If a planet were to have a very thin atmosphere how thick or thin would it have to be to allow there to be a daytime and a nighttime given human or near human ocular sensitivity?

In other words, there should be no differentiation between day and night unless there's enough of an atmosphere to facilitate dispersion of the light and such. Is this true and if so, what's the boundary point of this?

What might it look like just before and past this boundary point?

  • $\begingroup$ Welcome to Worldbuilding.SE! We're glad you could join us! When you have a moment, please click here to learn more about our culture and take our tour. Given that the surface will light up just fine without any atmosphere, are you asking how to get an illuminated sky? If so, that's an issue of ocular capabilities because any atmosphere will illuminate with enough ocular sensitivity. In otherwords, this could be a simple question with a complex answer. $\endgroup$ Jul 23 '18 at 6:23
  • $\begingroup$ Good call @JBH. Yes, I'm referring to the illuminated sky and having ocular abilities or sensitivity similar or the same as humans. $\endgroup$
    – ylluminate
    Jul 23 '18 at 7:10
  • $\begingroup$ Can the question be interpreted as "At which atmospheric density Rayleigh scattering becomes visible to unaided eye"? $\endgroup$
    – Alexander
    Jul 23 '18 at 20:52
  • $\begingroup$ @Alexander excellent observation. Sure helps to know key terms like this and so yes, I think you have nailed down the proper terminology and research for this! $\endgroup$
    – ylluminate
    Jul 24 '18 at 16:34

The question is a bit difficult to answer, but for comparison, Mars has atmospheric pressure about 0.6% of Earth's, and Martian skies are indeed colored, but the color is butterscotch. The Rayleigh scattering effect on Mars is very weak, though, and sky color is due to iron compounds molecules in air, not the air gases itself.

So I think that 0.6% of Earth's atmospheric density is very near for human perception limit to notice daytime sky color.

Martian sky


The difference between day and night is due to being exposed to the light of the main star, and also of defining what EM spectrum you are interested in (in the gamma ray region most of the Earth surface would not be in the darkness).

Atmospheric refraction accounts just for the few minutes around the transition from day to night, those moments are called dusk and dawn on Earth. No atmosphere means no swift transition from day to night.

Having no difference between day and night can either mean:

  1. permanent illumination
  2. permanent obscurity

Let's go through the two points.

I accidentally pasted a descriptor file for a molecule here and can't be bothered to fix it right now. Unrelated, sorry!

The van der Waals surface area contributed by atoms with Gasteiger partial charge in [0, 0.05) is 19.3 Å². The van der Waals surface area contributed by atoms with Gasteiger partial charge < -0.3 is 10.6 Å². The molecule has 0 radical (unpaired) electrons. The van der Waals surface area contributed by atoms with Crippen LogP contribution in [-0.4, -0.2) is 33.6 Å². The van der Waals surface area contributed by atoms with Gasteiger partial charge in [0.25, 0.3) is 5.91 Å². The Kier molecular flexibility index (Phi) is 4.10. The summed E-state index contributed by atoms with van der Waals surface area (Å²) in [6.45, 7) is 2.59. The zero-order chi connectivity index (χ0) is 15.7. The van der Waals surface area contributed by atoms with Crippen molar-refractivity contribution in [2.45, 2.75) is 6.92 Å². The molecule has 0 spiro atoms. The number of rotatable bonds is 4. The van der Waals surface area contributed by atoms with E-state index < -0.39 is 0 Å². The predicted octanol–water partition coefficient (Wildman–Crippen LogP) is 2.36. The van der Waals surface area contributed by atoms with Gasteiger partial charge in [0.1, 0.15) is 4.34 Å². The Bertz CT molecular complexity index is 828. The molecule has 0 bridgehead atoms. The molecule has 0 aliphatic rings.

Permanent illumination

For the half of the planet facing the star, that'd be easy. For the other half, the only way to get light from the other side would be having the atmosphere acting as a wave guide, trapping light thanks to total internal reflection. This can happen for some radio wavelengths on Earth thank to the ionosphere, but otherwise it's not achievable due to the small difference in refractive index between gas and vacuum.

Permanent obscurity

This is more easy: just have an atmosphere which is totally opaque to most of the star radiation you are interested in, and the difference between day and night will be almost zero. For the Earth-Sun case, volcanic hashes can do a good job at shielding the visible light.

  • $\begingroup$ Let's take the case of earth and an earth-like planetoid. What if we were to reduce the atmosphere of earth by 100x or 1000x, would it still have a daytime? Would the atmospheric thickness be enough to support light diffusion and diffraction that seems to lend to the daylight levels we would consider "daytime"? This also effects this like sunrise and sunset since the atmosphere thickness would reduce or extend the amount of time the light reflects and refracts within the atmosphere during those very "grey" hours. $\endgroup$
    – ylluminate
    Jul 23 '18 at 7:08
  • $\begingroup$ @ylluminate, see my edit $\endgroup$
    – L.Dutch
    Jul 23 '18 at 7:15

There is no boundary point. The sky is gradually going to get darker the lower the atmospheric density, all else being equal. What you would consider "lit up" will be subjective (and also dependent on whether your eyes are adjusted to the dark or not.) Furthermore if you vary the atmospheric composition you can greatly change the visibility of the atmosphere and its ability to scatter light at a given density.

For Earth atmosphere at least, you can get a pretty good idea of density/brightness relationship by watching a video taken from a high altitude balloon launch (or rocket launch, but I recommend balloon since it's more gradual and tends to be more stable.) If the video includes altitude telemetry you can calculate what the atmospheric density is at a given altitude.


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